In Uganda, female genital mutilation (FGM) or Female circumcision is practiced by a minority of the population, primarily the Sabiny (Sebei), Pokot, and Tepeth tribes, whose homes are in eastern Uganda adjacent to Kenya, on Mt. Elgon and Karamoja region. Data collected by the United Nations International Children Emergency Fund (UNICEF) in 2014 shows an increase in the cases reported on FGM/C. According to UNICEF, a total of 86 cases were reported in the practicing districts of Karamoja between January and October 2014 as compared to 30 in 2013, however there are more cases that are not reported, the number could be bigger.
Many girls practice FGM/C in hidden or remote places, while others cross the border via Amudat and get cut in Kenya. This vice is done by fellow women. Government of Uganda passed into law Prohibition of Female Genital Mutilation in April 2010, however, Majority of women do this not because they enjoy it, but they are forced by their husbands and if they don’t obey, they are threatened with divorce. The United Nations earmarked February 6 of every year since 2003 for the world to join hands to observe the International Day of Zero Tolerance to FGM.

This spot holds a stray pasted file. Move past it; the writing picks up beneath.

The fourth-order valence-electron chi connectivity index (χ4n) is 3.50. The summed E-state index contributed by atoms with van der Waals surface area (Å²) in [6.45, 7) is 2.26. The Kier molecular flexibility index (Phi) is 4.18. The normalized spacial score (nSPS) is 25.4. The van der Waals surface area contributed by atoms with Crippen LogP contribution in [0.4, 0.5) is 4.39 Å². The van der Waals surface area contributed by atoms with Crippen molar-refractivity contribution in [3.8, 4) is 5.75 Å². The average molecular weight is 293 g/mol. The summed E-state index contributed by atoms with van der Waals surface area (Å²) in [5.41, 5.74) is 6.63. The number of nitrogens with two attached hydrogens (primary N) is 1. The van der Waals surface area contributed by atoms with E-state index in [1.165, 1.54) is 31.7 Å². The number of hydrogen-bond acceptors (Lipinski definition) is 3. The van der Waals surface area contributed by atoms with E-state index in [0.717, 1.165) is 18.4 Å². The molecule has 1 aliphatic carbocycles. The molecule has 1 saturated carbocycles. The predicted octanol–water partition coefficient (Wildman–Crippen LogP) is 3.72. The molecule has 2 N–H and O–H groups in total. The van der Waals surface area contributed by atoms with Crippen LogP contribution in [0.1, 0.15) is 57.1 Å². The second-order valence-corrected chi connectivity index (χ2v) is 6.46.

Hope Worldwide International Uganda has developed educational programs for traditional birth attendants, mid wives, healers and other practitioners of traditional medicine, with involvement of elders, to demonstrate the harmful effect of female circumcision with a view to enlist their support along with general efforts to abolish this practice.
As Hope worldwide International Uganda, we call upon our dear core funders and donors, non-governmental organizations and all other partners to join hands to protect the women’s dignity through elimination of FGM